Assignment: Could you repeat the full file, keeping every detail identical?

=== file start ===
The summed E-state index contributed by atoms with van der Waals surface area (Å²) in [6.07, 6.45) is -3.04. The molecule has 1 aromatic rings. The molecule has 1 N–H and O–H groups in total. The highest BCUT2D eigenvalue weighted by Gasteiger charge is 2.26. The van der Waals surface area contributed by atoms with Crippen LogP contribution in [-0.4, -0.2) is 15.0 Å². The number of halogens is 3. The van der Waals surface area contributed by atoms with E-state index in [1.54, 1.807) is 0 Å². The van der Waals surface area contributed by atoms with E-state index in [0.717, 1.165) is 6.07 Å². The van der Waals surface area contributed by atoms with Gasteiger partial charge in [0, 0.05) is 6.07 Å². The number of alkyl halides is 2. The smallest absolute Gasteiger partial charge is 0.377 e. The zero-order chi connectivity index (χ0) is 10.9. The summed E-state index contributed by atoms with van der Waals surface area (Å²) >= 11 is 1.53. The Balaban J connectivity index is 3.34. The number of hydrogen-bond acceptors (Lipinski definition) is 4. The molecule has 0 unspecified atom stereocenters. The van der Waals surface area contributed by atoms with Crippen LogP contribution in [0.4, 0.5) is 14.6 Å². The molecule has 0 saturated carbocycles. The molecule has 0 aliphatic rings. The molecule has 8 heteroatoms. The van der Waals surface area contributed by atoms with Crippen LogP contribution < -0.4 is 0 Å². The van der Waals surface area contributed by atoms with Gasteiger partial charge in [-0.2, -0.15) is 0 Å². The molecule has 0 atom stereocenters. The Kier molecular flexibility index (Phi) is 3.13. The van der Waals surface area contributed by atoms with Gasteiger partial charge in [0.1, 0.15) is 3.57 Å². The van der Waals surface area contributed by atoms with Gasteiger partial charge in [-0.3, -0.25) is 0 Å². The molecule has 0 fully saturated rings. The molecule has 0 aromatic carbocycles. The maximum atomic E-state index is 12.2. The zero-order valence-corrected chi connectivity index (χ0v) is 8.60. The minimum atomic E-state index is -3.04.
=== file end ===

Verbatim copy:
The summed E-state index contributed by atoms with van der Waals surface area (Å²) in [6.07, 6.45) is -3.04. The molecule has 1 aromatic rings. The molecule has 1 N–H and O–H groups in total. The highest BCUT2D eigenvalue weighted by Gasteiger charge is 2.26. The van der Waals surface area contributed by atoms with Crippen LogP contribution in [-0.4, -0.2) is 15.0 Å². The number of halogens is 3. The van der Waals surface area contributed by atoms with E-state index in [1.54, 1.807) is 0 Å². The van der Waals surface area contributed by atoms with E-state index in [0.717, 1.165) is 6.07 Å². The van der Waals surface area contributed by atoms with Gasteiger partial charge in [0, 0.05) is 6.07 Å². The number of alkyl halides is 2. The smallest absolute Gasteiger partial charge is 0.377 e. The zero-order chi connectivity index (χ0) is 10.9. The summed E-state index contributed by atoms with van der Waals surface area (Å²) >= 11 is 1.53. The Balaban J connectivity index is 3.34. The number of hydrogen-bond acceptors (Lipinski definition) is 4. The molecule has 0 unspecified atom stereocenters. The van der Waals surface area contributed by atoms with Crippen LogP contribution in [0.4, 0.5) is 14.6 Å². The molecule has 0 saturated carbocycles. The molecule has 0 aliphatic rings. The molecule has 8 heteroatoms. The van der Waals surface area contributed by atoms with Crippen LogP contribution < -0.4 is 0 Å². The van der Waals surface area contributed by atoms with Gasteiger partial charge in [-0.2, -0.15) is 0 Å². The molecule has 0 atom stereocenters. The Kier molecular flexibility index (Phi) is 3.13. The van der Waals surface area contributed by atoms with Gasteiger partial charge in [0.1, 0.15) is 3.57 Å². The van der Waals surface area contributed by atoms with Gasteiger partial charge in [-0.3, -0.25) is 0 Å². The molecule has 0 fully saturated rings. The molecule has 0 aromatic carbocycles. The maximum atomic E-state index is 12.2. The zero-order valence-corrected chi connectivity index (χ0v) is 8.60. The minimum atomic E-state index is -3.04.